Bills of Interest

March 08, 2019

Legislative News

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TAC legislative staff has highlighted some recently filed bills of interest to county officials.

HB 5 by Phelan – Requires the Texas Division of Emergency Management (TDEM) to develop a catastrophic debris management plan and guide for political subdivisions in disaster recovery efforts. Provides for information in the plan on debris removal before and after a disaster, along with training and contracting for proper debris removal. Obliges TDEM to develop a model contract for debris removal for political subdivision use and establish a study group for wet debris removal. Establishes a work group to study local restrictions that impede disaster recovery efforts.

HB 13 by Phelan – Creates a flood infrastructure fund and makes an appropriation for flood control planning, mitigation and infrastructure projects. Prioritizes the relative need of political subdivisions for money from the fund to counties with a median household income not greater than 85 percent of the median state household income. Includes a 10-year dam repair and maintenance plan.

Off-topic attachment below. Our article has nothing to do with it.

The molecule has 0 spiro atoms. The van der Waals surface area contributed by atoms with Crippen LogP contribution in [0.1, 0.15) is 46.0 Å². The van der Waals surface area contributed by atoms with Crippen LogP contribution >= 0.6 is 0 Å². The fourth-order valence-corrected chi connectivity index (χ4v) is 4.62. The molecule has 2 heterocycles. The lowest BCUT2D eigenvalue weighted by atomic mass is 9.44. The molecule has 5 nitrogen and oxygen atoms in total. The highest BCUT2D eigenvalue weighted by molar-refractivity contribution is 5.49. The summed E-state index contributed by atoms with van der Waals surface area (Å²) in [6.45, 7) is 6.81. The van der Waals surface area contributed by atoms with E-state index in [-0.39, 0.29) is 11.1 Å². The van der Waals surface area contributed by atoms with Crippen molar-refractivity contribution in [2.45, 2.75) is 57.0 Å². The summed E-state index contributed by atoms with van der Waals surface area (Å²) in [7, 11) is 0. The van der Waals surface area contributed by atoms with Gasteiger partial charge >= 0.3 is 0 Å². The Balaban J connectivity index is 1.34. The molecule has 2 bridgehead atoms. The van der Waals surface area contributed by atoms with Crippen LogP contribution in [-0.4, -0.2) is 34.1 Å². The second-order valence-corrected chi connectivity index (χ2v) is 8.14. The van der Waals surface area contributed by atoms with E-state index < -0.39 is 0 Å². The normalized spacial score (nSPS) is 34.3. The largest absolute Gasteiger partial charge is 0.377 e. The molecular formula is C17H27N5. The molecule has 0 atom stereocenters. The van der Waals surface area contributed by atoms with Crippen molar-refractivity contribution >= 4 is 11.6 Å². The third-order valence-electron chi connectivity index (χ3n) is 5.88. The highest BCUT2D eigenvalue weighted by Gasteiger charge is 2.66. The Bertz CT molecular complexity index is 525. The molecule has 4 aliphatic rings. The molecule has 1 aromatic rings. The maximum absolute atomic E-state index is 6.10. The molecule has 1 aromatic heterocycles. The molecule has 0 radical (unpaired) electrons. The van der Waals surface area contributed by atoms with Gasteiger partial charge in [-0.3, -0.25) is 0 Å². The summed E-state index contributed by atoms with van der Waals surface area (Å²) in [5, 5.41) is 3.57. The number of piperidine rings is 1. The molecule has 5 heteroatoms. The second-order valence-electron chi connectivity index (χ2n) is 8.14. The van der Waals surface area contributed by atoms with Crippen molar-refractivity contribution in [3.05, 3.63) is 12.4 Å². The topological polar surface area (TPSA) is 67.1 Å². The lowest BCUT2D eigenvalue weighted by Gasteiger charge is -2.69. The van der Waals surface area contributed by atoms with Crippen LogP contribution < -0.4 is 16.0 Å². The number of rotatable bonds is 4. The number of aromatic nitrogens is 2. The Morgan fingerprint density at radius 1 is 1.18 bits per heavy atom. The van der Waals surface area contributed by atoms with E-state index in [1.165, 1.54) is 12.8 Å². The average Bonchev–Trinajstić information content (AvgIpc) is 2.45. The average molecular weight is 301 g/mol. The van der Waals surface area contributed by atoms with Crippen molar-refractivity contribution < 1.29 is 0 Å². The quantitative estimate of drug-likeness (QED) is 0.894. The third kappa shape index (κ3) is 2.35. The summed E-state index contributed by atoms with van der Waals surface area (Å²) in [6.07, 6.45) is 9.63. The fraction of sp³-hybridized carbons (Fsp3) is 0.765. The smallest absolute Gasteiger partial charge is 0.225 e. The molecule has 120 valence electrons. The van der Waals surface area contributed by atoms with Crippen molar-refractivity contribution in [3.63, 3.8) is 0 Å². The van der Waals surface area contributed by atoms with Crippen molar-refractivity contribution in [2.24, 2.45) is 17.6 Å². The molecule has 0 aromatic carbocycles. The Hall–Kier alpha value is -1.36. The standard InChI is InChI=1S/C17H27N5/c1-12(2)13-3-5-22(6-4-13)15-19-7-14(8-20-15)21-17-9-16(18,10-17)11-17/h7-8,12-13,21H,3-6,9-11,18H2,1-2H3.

HB 14 by Stucky – Provides higher education student loan repayment assistance for peace officers in an amount not to exceed $20,000 per person.

HB 1028 by Guillen – Adds burglary of a coin operated machine and burglary of a vehicle to offenses with enhanced punishments when committed in disaster areas or evacuation zones.

HB 1174 by Reynolds – Enables a county assistance district to make a loan to a county for assistance for performing one or more functions the district is authorized to perform.

HB 1257 by Rosenthal – Repeals the statute prohibiting counties from regulating the rental or leasing of housing accommodations. See also HB 2187 by Rodriguez.

HB 1721 by Israel– Changes certain alcohol-related offenses committed by minors from criminal violations to civil violations. Authorizes a state civil penalty for those violations.

HB 1805 by Murr – Expands the use of the Justice Court Technology Fund and renames the fund the Justice Court Assistance and Technology Fund. Additional uses allowed include the cost of  salaries and benefits for court personnel as well as the costs of continuing education for court personnel. See also SB 1840 by Hinojosa.

HB 2063 by Stickland – Allows the sale of fireworks for certain time periods for Texas Independence Day and San Jacinto Day without commissioners court approval; removes the geographic restriction for the sale of fireworks for Cinco de Mayo.

HB 2260 by King, Tracy – Authorizes any magistrate to issue a search warrant to collect a blood specimen from certain persons arrested for certain intoxication offenses; under current law, a magistrate must be a licensed attorney to issue such a warrant.